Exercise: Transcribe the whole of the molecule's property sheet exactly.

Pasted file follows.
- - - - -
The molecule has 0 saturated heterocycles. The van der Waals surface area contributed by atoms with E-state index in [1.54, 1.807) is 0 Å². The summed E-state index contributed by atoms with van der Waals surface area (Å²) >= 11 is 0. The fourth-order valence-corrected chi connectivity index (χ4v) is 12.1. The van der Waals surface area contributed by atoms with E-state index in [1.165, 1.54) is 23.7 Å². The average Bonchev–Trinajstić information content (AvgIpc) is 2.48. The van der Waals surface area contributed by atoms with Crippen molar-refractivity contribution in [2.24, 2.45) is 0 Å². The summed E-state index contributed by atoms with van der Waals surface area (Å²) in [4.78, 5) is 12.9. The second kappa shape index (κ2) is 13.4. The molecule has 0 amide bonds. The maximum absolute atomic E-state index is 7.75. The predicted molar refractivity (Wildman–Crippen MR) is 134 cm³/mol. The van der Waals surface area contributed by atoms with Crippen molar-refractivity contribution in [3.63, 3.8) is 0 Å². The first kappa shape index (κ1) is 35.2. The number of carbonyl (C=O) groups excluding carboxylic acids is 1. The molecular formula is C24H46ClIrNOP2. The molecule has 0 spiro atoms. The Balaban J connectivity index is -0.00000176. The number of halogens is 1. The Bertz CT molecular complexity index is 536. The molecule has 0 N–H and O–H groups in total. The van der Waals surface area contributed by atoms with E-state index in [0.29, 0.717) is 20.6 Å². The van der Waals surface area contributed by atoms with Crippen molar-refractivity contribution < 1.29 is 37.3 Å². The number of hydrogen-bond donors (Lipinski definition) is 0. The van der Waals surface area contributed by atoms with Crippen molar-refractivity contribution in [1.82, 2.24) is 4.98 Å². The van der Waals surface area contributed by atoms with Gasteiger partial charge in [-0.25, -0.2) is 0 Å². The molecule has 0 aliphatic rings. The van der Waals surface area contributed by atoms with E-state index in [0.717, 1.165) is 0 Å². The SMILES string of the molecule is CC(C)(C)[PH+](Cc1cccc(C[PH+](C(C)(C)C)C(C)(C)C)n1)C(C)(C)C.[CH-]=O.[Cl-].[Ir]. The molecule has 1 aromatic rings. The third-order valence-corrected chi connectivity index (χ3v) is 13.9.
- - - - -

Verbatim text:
The molecule has 0 saturated heterocycles. The van der Waals surface area contributed by atoms with E-state index in [1.54, 1.807) is 0 Å². The summed E-state index contributed by atoms with van der Waals surface area (Å²) >= 11 is 0. The fourth-order valence-corrected chi connectivity index (χ4v) is 12.1. The van der Waals surface area contributed by atoms with E-state index in [1.165, 1.54) is 23.7 Å². The average Bonchev–Trinajstić information content (AvgIpc) is 2.48. The van der Waals surface area contributed by atoms with Crippen molar-refractivity contribution in [2.24, 2.45) is 0 Å². The summed E-state index contributed by atoms with van der Waals surface area (Å²) in [4.78, 5) is 12.9. The second kappa shape index (κ2) is 13.4. The molecule has 0 amide bonds. The maximum absolute atomic E-state index is 7.75. The predicted molar refractivity (Wildman–Crippen MR) is 134 cm³/mol. The van der Waals surface area contributed by atoms with Crippen molar-refractivity contribution in [3.63, 3.8) is 0 Å². The first kappa shape index (κ1) is 35.2. The number of carbonyl (C=O) groups excluding carboxylic acids is 1. The molecular formula is C24H46ClIrNOP2. The molecule has 0 spiro atoms. The Balaban J connectivity index is -0.00000176. The number of halogens is 1. The Bertz CT molecular complexity index is 536. The molecule has 0 N–H and O–H groups in total. The van der Waals surface area contributed by atoms with E-state index in [0.29, 0.717) is 20.6 Å². The van der Waals surface area contributed by atoms with Crippen molar-refractivity contribution < 1.29 is 37.3 Å². The number of hydrogen-bond donors (Lipinski definition) is 0. The van der Waals surface area contributed by atoms with Crippen molar-refractivity contribution in [1.82, 2.24) is 4.98 Å². The van der Waals surface area contributed by atoms with Gasteiger partial charge in [-0.25, -0.2) is 0 Å². The molecule has 0 aliphatic rings. The van der Waals surface area contributed by atoms with E-state index in [0.717, 1.165) is 0 Å². The SMILES string of the molecule is CC(C)(C)[PH+](Cc1cccc(C[PH+](C(C)(C)C)C(C)(C)C)n1)C(C)(C)C.[CH-]=O.[Cl-].[Ir]. The molecule has 1 aromatic rings. The third-order valence-corrected chi connectivity index (χ3v) is 13.9.